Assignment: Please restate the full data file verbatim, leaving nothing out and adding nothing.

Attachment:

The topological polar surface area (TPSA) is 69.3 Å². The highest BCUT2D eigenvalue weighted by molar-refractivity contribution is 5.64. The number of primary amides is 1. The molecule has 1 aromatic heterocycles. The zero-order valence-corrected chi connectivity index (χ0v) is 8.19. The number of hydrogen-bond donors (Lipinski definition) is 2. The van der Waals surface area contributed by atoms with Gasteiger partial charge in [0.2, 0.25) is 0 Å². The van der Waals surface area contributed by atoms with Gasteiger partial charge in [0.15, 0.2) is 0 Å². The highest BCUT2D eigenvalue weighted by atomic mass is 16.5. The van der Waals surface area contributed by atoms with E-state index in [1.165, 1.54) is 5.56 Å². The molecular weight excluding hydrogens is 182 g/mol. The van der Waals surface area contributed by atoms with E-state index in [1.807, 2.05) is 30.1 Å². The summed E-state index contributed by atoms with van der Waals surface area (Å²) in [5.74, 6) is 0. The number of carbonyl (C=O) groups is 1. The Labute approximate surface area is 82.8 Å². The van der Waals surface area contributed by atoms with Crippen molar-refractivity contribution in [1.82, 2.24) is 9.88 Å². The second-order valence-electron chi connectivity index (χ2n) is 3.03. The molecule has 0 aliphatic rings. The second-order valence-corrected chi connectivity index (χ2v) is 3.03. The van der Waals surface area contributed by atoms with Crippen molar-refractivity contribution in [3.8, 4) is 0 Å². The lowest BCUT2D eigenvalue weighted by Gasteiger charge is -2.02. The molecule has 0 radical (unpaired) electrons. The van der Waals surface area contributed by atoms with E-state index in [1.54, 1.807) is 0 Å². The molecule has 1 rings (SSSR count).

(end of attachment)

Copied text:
The topological polar surface area (TPSA) is 69.3 Å². The highest BCUT2D eigenvalue weighted by molar-refractivity contribution is 5.64. The number of primary amides is 1. The molecule has 1 aromatic heterocycles. The zero-order valence-corrected chi connectivity index (χ0v) is 8.19. The number of hydrogen-bond donors (Lipinski definition) is 2. The van der Waals surface area contributed by atoms with Gasteiger partial charge in [0.2, 0.25) is 0 Å². The van der Waals surface area contributed by atoms with Gasteiger partial charge in [0.15, 0.2) is 0 Å². The highest BCUT2D eigenvalue weighted by atomic mass is 16.5. The van der Waals surface area contributed by atoms with E-state index in [1.165, 1.54) is 5.56 Å². The molecular weight excluding hydrogens is 182 g/mol. The van der Waals surface area contributed by atoms with E-state index in [1.807, 2.05) is 30.1 Å². The summed E-state index contributed by atoms with van der Waals surface area (Å²) in [5.74, 6) is 0. The number of carbonyl (C=O) groups is 1. The Labute approximate surface area is 82.8 Å². The van der Waals surface area contributed by atoms with Crippen molar-refractivity contribution in [1.82, 2.24) is 9.88 Å². The second-order valence-electron chi connectivity index (χ2n) is 3.03. The molecule has 0 aliphatic rings. The second-order valence-corrected chi connectivity index (χ2v) is 3.03. The van der Waals surface area contributed by atoms with Crippen molar-refractivity contribution in [3.8, 4) is 0 Å². The lowest BCUT2D eigenvalue weighted by Gasteiger charge is -2.02. The molecule has 0 radical (unpaired) electrons. The van der Waals surface area contributed by atoms with E-state index in [1.54, 1.807) is 0 Å². The molecule has 1 rings (SSSR count).